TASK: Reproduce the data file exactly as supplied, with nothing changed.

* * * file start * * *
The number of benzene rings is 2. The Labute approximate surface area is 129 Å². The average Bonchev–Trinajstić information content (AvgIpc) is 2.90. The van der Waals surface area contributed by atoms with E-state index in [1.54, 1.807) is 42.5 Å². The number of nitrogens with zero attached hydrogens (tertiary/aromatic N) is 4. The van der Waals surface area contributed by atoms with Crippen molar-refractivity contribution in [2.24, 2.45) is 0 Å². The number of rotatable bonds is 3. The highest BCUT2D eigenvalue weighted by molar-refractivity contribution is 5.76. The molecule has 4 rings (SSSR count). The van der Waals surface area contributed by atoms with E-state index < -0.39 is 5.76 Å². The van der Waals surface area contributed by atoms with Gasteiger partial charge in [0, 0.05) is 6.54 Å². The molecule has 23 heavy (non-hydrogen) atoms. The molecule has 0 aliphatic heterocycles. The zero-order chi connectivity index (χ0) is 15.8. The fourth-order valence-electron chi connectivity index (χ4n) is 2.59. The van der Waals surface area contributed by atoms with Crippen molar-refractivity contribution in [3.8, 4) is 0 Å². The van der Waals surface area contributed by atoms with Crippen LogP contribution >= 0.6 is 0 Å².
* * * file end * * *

The number of benzene rings is 2. The Labute approximate surface area is 129 Å². The average Bonchev–Trinajstić information content (AvgIpc) is 2.90. The van der Waals surface area contributed by atoms with E-state index in [1.54, 1.807) is 42.5 Å². The number of nitrogens with zero attached hydrogens (tertiary/aromatic N) is 4. The van der Waals surface area contributed by atoms with Crippen molar-refractivity contribution in [2.24, 2.45) is 0 Å². The number of rotatable bonds is 3. The highest BCUT2D eigenvalue weighted by molar-refractivity contribution is 5.76. The molecule has 4 rings (SSSR count). The van der Waals surface area contributed by atoms with E-state index < -0.39 is 5.76 Å². The van der Waals surface area contributed by atoms with Gasteiger partial charge in [0, 0.05) is 6.54 Å². The molecule has 23 heavy (non-hydrogen) atoms. The molecule has 0 aliphatic heterocycles. The zero-order chi connectivity index (χ0) is 15.8. The fourth-order valence-electron chi connectivity index (χ4n) is 2.59. The van der Waals surface area contributed by atoms with Crippen molar-refractivity contribution in [3.8, 4) is 0 Å². The van der Waals surface area contributed by atoms with Crippen LogP contribution >= 0.6 is 0 Å².